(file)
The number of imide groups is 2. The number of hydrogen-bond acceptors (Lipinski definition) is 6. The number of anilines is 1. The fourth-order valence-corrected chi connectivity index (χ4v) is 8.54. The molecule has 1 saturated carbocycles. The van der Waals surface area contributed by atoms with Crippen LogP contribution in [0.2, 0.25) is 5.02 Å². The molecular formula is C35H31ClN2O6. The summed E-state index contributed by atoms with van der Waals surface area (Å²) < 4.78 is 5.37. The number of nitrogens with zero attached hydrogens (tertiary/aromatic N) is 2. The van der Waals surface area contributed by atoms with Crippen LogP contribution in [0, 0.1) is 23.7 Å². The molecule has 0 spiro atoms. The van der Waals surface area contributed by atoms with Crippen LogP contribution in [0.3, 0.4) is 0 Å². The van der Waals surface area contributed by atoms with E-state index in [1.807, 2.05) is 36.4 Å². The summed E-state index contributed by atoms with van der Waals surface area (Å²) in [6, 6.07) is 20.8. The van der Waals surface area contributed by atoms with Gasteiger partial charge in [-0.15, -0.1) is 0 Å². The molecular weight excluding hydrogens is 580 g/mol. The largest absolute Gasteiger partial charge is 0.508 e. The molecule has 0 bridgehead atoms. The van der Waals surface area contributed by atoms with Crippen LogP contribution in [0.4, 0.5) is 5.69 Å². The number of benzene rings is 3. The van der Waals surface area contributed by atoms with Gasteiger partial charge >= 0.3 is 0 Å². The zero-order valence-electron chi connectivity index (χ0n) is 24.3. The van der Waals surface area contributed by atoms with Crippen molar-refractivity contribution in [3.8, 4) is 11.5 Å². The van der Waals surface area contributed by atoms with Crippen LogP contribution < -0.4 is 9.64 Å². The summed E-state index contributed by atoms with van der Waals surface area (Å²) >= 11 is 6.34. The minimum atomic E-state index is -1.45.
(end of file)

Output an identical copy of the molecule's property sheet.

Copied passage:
The number of imide groups is 2. The number of hydrogen-bond acceptors (Lipinski definition) is 6. The number of anilines is 1. The fourth-order valence-corrected chi connectivity index (χ4v) is 8.54. The molecule has 1 saturated carbocycles. The van der Waals surface area contributed by atoms with Crippen LogP contribution in [0.2, 0.25) is 5.02 Å². The molecular formula is C35H31ClN2O6. The summed E-state index contributed by atoms with van der Waals surface area (Å²) < 4.78 is 5.37. The number of nitrogens with zero attached hydrogens (tertiary/aromatic N) is 2. The van der Waals surface area contributed by atoms with Crippen LogP contribution in [0, 0.1) is 23.7 Å². The molecule has 0 spiro atoms. The van der Waals surface area contributed by atoms with Crippen LogP contribution in [0.3, 0.4) is 0 Å². The van der Waals surface area contributed by atoms with E-state index in [1.807, 2.05) is 36.4 Å². The summed E-state index contributed by atoms with van der Waals surface area (Å²) in [6, 6.07) is 20.8. The van der Waals surface area contributed by atoms with Gasteiger partial charge in [-0.15, -0.1) is 0 Å². The molecular weight excluding hydrogens is 580 g/mol. The largest absolute Gasteiger partial charge is 0.508 e. The molecule has 0 bridgehead atoms. The van der Waals surface area contributed by atoms with Crippen LogP contribution in [0.4, 0.5) is 5.69 Å². The number of benzene rings is 3. The van der Waals surface area contributed by atoms with Gasteiger partial charge >= 0.3 is 0 Å². The zero-order valence-electron chi connectivity index (χ0n) is 24.3. The van der Waals surface area contributed by atoms with Crippen molar-refractivity contribution in [3.8, 4) is 11.5 Å². The van der Waals surface area contributed by atoms with Crippen LogP contribution < -0.4 is 9.64 Å². The summed E-state index contributed by atoms with van der Waals surface area (Å²) >= 11 is 6.34. The minimum atomic E-state index is -1.45.